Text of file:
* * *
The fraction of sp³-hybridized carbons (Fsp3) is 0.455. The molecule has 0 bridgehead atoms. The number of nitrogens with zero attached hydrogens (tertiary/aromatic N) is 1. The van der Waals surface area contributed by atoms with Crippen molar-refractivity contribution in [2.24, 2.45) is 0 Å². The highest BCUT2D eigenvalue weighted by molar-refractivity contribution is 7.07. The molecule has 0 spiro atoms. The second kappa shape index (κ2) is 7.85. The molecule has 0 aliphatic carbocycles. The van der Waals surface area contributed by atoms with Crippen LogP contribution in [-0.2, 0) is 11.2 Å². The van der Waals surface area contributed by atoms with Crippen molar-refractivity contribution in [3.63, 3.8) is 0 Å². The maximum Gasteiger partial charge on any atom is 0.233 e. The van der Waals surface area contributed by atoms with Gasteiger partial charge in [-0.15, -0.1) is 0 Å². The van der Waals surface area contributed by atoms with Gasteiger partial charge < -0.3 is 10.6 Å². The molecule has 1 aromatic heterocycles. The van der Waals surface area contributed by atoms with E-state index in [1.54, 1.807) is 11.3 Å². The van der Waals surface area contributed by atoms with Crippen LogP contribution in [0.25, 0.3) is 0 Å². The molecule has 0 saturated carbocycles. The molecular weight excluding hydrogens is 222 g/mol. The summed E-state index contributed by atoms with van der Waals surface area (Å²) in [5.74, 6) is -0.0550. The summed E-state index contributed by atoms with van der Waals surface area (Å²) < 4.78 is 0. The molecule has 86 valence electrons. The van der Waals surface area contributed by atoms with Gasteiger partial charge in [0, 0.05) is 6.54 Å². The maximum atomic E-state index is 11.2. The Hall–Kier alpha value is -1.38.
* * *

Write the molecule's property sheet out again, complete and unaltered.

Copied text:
The fraction of sp³-hybridized carbons (Fsp3) is 0.455. The molecule has 0 bridgehead atoms. The number of nitrogens with zero attached hydrogens (tertiary/aromatic N) is 1. The van der Waals surface area contributed by atoms with Crippen molar-refractivity contribution in [2.24, 2.45) is 0 Å². The highest BCUT2D eigenvalue weighted by molar-refractivity contribution is 7.07. The molecule has 0 spiro atoms. The second kappa shape index (κ2) is 7.85. The molecule has 0 aliphatic carbocycles. The van der Waals surface area contributed by atoms with Crippen LogP contribution in [-0.2, 0) is 11.2 Å². The van der Waals surface area contributed by atoms with Crippen molar-refractivity contribution in [3.63, 3.8) is 0 Å². The maximum Gasteiger partial charge on any atom is 0.233 e. The van der Waals surface area contributed by atoms with Gasteiger partial charge in [-0.15, -0.1) is 0 Å². The van der Waals surface area contributed by atoms with Gasteiger partial charge < -0.3 is 10.6 Å². The molecule has 1 aromatic heterocycles. The van der Waals surface area contributed by atoms with E-state index in [1.54, 1.807) is 11.3 Å². The van der Waals surface area contributed by atoms with Crippen LogP contribution in [0.25, 0.3) is 0 Å². The molecule has 0 saturated carbocycles. The molecular weight excluding hydrogens is 222 g/mol. The summed E-state index contributed by atoms with van der Waals surface area (Å²) in [5.74, 6) is -0.0550. The summed E-state index contributed by atoms with van der Waals surface area (Å²) < 4.78 is 0. The molecule has 86 valence electrons. The van der Waals surface area contributed by atoms with Gasteiger partial charge in [0, 0.05) is 6.54 Å². The maximum atomic E-state index is 11.2. The Hall–Kier alpha value is -1.38.